Crusts, hogwash and turnspits

On the BBC Four programme If Walls Could Talk: The History of the Home, that I watched last night, they discussed the possible origins of a number of expressions, including by hook and by crook, upper crust, hog wash, turnspit and so on.

By hook and by crook – by whatever means necessary.
In medieval times peasants were only allowed to take wood from the trees – any wood on the ground belonged to the lord of the manor – and they gathered the wood with reapers’ billhooks or shepherds’ crooks. According to The Phrase Finder, this is the most likely origin of this phrase, though there are other suggestions: that it comes from Hook Head and Crooke, villages on opposite sides of the Waterford channel in Ireland, and Cromwell apparently said that Waterford would fall ‘by Hook or by Crooke’, i.e. by a landing of his army at one of those two places. Another possibility is that the phrase comes from two judges from the early 17th century, called Hooke and Crooke, who were called on to solve difficult legal cases.

Upper crust – the aristocracy.
The folk etymology of this phrase is that only the nobility were given the upper, unburnt part of the bread, while the peasants got the bottoms of the loaves that had sat on the oven floor and got burnt. According to The Phrase Finder though, there is no evidence for this explanation. They cite one reference from The boke of nurture, folowyng Englondis gise by John Russell (circa 146): “Kutt ye vpper crust for youre souerayne.” (iCut the upper crust [of the loaf] for your sovereign). The term upper crust wasn’t used to refer to the aristocracy, at least in writing, until the early 19th century and previously referred to the outer crust of the Earth’s surface and, more frequently, a person’s head or hat.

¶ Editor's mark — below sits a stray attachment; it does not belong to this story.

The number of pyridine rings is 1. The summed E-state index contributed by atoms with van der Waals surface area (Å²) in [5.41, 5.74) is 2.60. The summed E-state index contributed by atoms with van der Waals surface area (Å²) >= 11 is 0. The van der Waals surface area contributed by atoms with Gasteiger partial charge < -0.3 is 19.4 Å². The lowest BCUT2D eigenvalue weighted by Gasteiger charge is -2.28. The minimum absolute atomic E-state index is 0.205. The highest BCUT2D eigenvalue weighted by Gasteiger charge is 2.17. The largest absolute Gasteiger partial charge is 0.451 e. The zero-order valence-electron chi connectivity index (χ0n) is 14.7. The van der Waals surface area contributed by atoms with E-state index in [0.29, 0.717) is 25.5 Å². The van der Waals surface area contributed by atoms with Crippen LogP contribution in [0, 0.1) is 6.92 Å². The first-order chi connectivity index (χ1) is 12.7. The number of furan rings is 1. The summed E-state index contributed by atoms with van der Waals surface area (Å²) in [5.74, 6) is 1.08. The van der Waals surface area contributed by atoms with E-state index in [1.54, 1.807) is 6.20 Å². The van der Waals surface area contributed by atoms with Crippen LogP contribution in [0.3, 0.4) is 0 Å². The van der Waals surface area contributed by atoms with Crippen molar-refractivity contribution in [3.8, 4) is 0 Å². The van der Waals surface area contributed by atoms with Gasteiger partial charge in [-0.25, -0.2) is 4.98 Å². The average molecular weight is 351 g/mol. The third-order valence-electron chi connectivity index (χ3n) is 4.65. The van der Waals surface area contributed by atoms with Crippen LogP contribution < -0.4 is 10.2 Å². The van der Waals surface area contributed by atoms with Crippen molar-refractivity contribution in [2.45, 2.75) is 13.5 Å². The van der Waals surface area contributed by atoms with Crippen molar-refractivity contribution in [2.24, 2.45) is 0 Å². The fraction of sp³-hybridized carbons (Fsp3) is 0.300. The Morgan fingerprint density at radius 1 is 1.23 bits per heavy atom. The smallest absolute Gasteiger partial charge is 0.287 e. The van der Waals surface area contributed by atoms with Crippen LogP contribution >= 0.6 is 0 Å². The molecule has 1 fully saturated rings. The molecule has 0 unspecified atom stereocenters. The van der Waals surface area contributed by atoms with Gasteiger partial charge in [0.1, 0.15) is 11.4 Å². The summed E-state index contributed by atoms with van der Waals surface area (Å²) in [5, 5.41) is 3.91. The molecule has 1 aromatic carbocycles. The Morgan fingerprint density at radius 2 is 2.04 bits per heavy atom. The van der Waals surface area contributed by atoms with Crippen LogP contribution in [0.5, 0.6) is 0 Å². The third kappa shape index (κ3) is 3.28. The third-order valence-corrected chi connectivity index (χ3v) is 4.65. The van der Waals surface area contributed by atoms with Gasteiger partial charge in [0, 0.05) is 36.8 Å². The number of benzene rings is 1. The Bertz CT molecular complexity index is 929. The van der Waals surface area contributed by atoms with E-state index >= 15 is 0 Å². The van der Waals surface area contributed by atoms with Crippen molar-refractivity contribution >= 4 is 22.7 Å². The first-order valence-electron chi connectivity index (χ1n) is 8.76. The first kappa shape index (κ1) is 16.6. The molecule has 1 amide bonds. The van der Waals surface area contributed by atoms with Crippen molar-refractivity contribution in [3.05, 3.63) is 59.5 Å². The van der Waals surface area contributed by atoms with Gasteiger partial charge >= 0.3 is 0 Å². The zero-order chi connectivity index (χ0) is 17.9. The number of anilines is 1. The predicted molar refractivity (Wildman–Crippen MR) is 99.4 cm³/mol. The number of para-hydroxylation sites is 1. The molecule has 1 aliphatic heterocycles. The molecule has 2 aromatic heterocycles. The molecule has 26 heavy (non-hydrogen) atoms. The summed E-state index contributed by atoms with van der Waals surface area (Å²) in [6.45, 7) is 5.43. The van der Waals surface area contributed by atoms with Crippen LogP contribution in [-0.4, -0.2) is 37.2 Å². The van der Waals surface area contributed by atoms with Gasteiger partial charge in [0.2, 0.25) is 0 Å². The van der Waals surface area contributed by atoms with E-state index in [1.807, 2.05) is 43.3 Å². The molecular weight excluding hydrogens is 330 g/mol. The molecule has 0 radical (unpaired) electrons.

Hogwash – nonsene.
In Victorian times, and probably before, any food waste that couldn’t be made into soup or otherwise reused was called ‘wash’ and was sold to farmers to feed their pigs or hogs, hence ‘hogwash’, which is also known as pigswill. By the later 19th century and mainly in the USA hogwash came to mean nonsense, especially ridiculous, worthless or nonsensical ideas.

Turnspit – a person whose job it was to keep a roasting-spit turning, or a dog that kept the spit turning by running in a wooden tread-wheel to which it was attached. Such dogs were also known as turnspit dogs or turn curs and a breed (now extinct) was developed specifically for such work. Such a dog first appears in writing in Of English Dogs in 1576 with the name Turnespete. Other names for them include the Kitchen Dog, the Cooking Dog, the Underdog and the Vernepator.

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This entry was posted in English, Etymology, Language, Words and phrases.

One Response to Crusts, hogwash and turnspits

  1. “was called ‘wash’ and was sold to farmers to feed their pigs or hogs, hence ‘hogwash’” – in Portuguese we have “lavagem” for pig/hog feeding. Lavagem means “washing”. Very curious!